Climbing Huashan (华山), China’s Most Heart-stopping Hike
In China’s Shaanxi province, 120 kilometers (75 miles) west of Xi’an, the peaks of Mount Hua, or Huashan (华山), pierce the clouds, tempting adventurers to explore their heights.
The westernmost of China’s legendary Five Great Mountains, Huashan has stood as a destination for Daoist and Buddhist pilgramage for centuries—though the inaccessability of its peaks attracts only the most dedicated of pilgrims.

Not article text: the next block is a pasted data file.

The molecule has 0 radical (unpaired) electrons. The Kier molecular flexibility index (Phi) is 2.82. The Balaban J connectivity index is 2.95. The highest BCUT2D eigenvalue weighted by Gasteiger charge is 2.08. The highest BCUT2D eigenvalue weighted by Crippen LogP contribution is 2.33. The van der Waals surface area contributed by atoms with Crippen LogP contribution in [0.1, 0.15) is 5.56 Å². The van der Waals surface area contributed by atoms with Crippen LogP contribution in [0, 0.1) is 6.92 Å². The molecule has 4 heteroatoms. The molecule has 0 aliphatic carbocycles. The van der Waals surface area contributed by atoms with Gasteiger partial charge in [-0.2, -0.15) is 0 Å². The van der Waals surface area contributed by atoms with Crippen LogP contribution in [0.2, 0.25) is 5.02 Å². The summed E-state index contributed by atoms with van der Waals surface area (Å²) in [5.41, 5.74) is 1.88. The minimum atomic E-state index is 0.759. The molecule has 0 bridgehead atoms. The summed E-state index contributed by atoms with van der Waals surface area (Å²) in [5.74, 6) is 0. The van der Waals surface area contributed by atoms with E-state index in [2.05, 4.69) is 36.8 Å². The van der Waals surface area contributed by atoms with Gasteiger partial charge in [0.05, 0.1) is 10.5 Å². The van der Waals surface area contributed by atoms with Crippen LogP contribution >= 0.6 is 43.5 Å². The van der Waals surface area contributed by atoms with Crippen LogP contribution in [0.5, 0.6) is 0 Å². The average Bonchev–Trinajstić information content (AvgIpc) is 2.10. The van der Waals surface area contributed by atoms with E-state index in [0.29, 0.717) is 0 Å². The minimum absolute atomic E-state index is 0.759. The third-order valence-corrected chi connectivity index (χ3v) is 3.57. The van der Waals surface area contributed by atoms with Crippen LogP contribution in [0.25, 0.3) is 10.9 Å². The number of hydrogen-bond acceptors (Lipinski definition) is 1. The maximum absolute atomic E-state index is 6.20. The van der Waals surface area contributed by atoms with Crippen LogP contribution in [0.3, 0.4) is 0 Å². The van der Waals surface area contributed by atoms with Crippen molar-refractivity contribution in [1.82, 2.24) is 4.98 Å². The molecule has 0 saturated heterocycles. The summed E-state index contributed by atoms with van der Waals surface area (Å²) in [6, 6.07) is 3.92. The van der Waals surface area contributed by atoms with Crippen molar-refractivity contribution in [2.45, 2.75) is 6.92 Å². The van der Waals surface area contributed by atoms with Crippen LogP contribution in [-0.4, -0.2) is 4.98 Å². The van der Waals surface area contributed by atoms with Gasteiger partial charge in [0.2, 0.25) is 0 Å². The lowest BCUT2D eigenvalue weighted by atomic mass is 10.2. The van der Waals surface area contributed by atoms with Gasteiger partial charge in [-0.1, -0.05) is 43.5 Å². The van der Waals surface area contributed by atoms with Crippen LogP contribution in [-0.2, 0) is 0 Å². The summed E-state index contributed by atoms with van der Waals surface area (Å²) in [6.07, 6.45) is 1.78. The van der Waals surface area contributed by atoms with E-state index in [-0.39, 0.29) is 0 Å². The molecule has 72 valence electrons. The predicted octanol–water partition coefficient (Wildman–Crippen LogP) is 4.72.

The southern peak reaches the highest altitude at 2,155 meters (7,070 feet), igniting the imaginations of thrill-seeking travellers. Home to an ancient monastery that in recent years has been converted into a tea house, the trail to the peak is one of the most dangerous in the world. Those brave enough to make the climb face steep and winding staircases carved into the cliffs and Huashan’s notorious plank road: a series of wooden planks affixed to the mountain’s face with no rails or barracades between hikers and the abyss below.